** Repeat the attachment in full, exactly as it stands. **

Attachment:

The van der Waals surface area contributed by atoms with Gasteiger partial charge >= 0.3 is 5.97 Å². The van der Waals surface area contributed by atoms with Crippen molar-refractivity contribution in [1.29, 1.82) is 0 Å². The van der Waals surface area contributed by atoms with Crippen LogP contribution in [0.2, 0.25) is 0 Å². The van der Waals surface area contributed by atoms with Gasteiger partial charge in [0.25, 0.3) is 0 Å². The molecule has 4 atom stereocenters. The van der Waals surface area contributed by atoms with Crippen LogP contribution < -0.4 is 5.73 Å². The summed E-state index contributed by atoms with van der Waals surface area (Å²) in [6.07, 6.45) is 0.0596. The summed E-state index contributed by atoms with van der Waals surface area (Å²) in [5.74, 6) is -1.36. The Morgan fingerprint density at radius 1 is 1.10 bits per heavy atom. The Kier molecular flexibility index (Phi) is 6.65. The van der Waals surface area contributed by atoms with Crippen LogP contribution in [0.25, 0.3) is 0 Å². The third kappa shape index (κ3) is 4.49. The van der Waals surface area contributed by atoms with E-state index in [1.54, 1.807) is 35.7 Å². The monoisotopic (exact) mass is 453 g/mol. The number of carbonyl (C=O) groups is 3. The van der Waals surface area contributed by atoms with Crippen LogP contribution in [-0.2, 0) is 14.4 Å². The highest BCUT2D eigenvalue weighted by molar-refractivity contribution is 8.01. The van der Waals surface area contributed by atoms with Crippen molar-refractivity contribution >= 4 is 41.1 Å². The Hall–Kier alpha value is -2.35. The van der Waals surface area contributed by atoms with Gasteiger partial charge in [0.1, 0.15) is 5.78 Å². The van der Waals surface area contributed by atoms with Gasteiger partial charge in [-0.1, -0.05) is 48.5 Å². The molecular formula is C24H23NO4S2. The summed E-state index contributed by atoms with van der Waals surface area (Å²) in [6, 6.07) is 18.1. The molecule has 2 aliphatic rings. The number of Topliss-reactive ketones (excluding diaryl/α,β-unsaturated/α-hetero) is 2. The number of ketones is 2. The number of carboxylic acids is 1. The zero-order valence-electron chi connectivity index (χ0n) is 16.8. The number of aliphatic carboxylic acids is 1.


The van der Waals surface area contributed by atoms with Gasteiger partial charge >= 0.3 is 5.97 Å². The van der Waals surface area contributed by atoms with Crippen molar-refractivity contribution in [1.29, 1.82) is 0 Å². The van der Waals surface area contributed by atoms with Crippen LogP contribution in [0.2, 0.25) is 0 Å². The van der Waals surface area contributed by atoms with Gasteiger partial charge in [0.25, 0.3) is 0 Å². The molecule has 4 atom stereocenters. The van der Waals surface area contributed by atoms with Crippen LogP contribution < -0.4 is 5.73 Å². The summed E-state index contributed by atoms with van der Waals surface area (Å²) in [6.07, 6.45) is 0.0596. The summed E-state index contributed by atoms with van der Waals surface area (Å²) in [5.74, 6) is -1.36. The Morgan fingerprint density at radius 1 is 1.10 bits per heavy atom. The Kier molecular flexibility index (Phi) is 6.65. The van der Waals surface area contributed by atoms with Crippen LogP contribution in [0.25, 0.3) is 0 Å². The third kappa shape index (κ3) is 4.49. The van der Waals surface area contributed by atoms with E-state index in [1.54, 1.807) is 35.7 Å². The monoisotopic (exact) mass is 453 g/mol. The number of carbonyl (C=O) groups is 3. The van der Waals surface area contributed by atoms with Crippen LogP contribution in [-0.2, 0) is 14.4 Å². The highest BCUT2D eigenvalue weighted by molar-refractivity contribution is 8.01. The van der Waals surface area contributed by atoms with Crippen molar-refractivity contribution >= 4 is 41.1 Å². The Hall–Kier alpha value is -2.35. The van der Waals surface area contributed by atoms with Gasteiger partial charge in [0.1, 0.15) is 5.78 Å². The van der Waals surface area contributed by atoms with Gasteiger partial charge in [-0.1, -0.05) is 48.5 Å². The molecular formula is C24H23NO4S2. The summed E-state index contributed by atoms with van der Waals surface area (Å²) in [6, 6.07) is 18.1. The molecule has 2 aliphatic rings. The number of Topliss-reactive ketones (excluding diaryl/α,β-unsaturated/α-hetero) is 2. The number of ketones is 2. The number of carboxylic acids is 1. The zero-order valence-electron chi connectivity index (χ0n) is 16.8. The number of aliphatic carboxylic acids is 1.